Author Archives: Tom Foster

About Tom Foster

Tom Foster spends most of his time talking with managers and business owners. The conversations are about business lives and personal lives, goals, objectives and measuring performance. In short, transforming groups of people into teams working together. Sometimes we make great strides understanding this management stuff, other times it’s measured in very short inches. But in all of this conversation, there are things that we learn. This blog is that part of the conversation I can share. Often, the names are changed to protect the guilty, but this is real life inside of real companies.

I Already Had the Answer

“So, you didn’t like the idea?” I asked.

“No, and I should have listened to my sales-guy,” Rory replied. “We spent a bunch of engineering time creating a perfect solution that the customer didn’t want. We thought the prototype would WOW them to our way of thinking. All it did, was drive them to our competitor.”

“If you had it to do over again, what would you do differently?”

“First, I would listen. Before the problem was completely explained, I thought I already had the answer. I missed some key elements in the problem.”

“And, what else?”

“I think,” Rory glanced to the ceiling and back to me, “that I have to suspend my own judgement for a while. I have to see the problem from the customer’s perspective. Until I can see that, I will make the decision according to my criteria, instead of developing criteria from the customer’s perspective.”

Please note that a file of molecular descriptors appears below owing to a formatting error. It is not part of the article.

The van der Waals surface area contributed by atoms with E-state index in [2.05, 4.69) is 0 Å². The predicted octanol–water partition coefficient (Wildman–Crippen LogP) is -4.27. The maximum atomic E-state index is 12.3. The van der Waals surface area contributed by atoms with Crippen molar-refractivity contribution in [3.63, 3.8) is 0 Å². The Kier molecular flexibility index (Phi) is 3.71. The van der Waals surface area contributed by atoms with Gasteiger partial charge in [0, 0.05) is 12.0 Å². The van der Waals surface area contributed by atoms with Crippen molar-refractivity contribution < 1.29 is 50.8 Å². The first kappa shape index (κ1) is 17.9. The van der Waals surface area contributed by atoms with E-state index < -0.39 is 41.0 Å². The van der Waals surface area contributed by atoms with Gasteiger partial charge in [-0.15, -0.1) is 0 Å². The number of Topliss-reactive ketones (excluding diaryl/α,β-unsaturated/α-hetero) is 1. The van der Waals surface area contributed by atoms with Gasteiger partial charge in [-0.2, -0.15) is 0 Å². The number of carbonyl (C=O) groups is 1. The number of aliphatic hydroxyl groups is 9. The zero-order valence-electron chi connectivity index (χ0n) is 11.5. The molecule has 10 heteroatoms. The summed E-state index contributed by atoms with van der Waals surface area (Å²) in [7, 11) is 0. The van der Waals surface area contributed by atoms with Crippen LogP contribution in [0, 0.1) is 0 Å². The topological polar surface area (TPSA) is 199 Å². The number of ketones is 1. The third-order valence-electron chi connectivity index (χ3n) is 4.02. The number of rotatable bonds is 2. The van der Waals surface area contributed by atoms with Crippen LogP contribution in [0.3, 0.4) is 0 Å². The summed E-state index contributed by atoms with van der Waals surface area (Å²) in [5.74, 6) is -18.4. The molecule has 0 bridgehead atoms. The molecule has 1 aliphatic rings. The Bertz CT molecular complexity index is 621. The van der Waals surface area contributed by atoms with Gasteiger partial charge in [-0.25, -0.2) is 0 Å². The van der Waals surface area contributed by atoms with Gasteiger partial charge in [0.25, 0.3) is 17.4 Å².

The problem you solve is the problem you name. Make sure you name the right problem. -Pat Murray

Paper, Scissors, Rock

“So, just exactly how far out to lunch were you, when you made that decision?” I asked.

Clarence laughed. It was the first bit of levity around a decision that cost his company $125,000. “I know, I know,” he replied. “It was a pretty bone-headed decision.”

“Seriously, what did you miss?”

“I was so focused on the increased productivity we forecast when this new machine came online, that I forgot to ask some basic questions.”

“Like?”

“I assumed the concrete floor would support the weight of the replacement machine. There were plenty of signs to tell me otherwise, but I didn’t pay attention to the floor because I paid attention to productivity.”

“Details?”

“You’re making this painful. When we pulled the old machine out, there were stress cracks in the concrete underneath. I thought, after 20 years, they were just cosmetic. But, there wasn’t enough steel reinforcement in the pad to hold the weight of the new machine.”

“What did you learn?”

“Before you make a decision, you have to lay out – what is an assumption and what is a fact. I was playing paper, scissors, rock with concrete and steel.”

See No Evil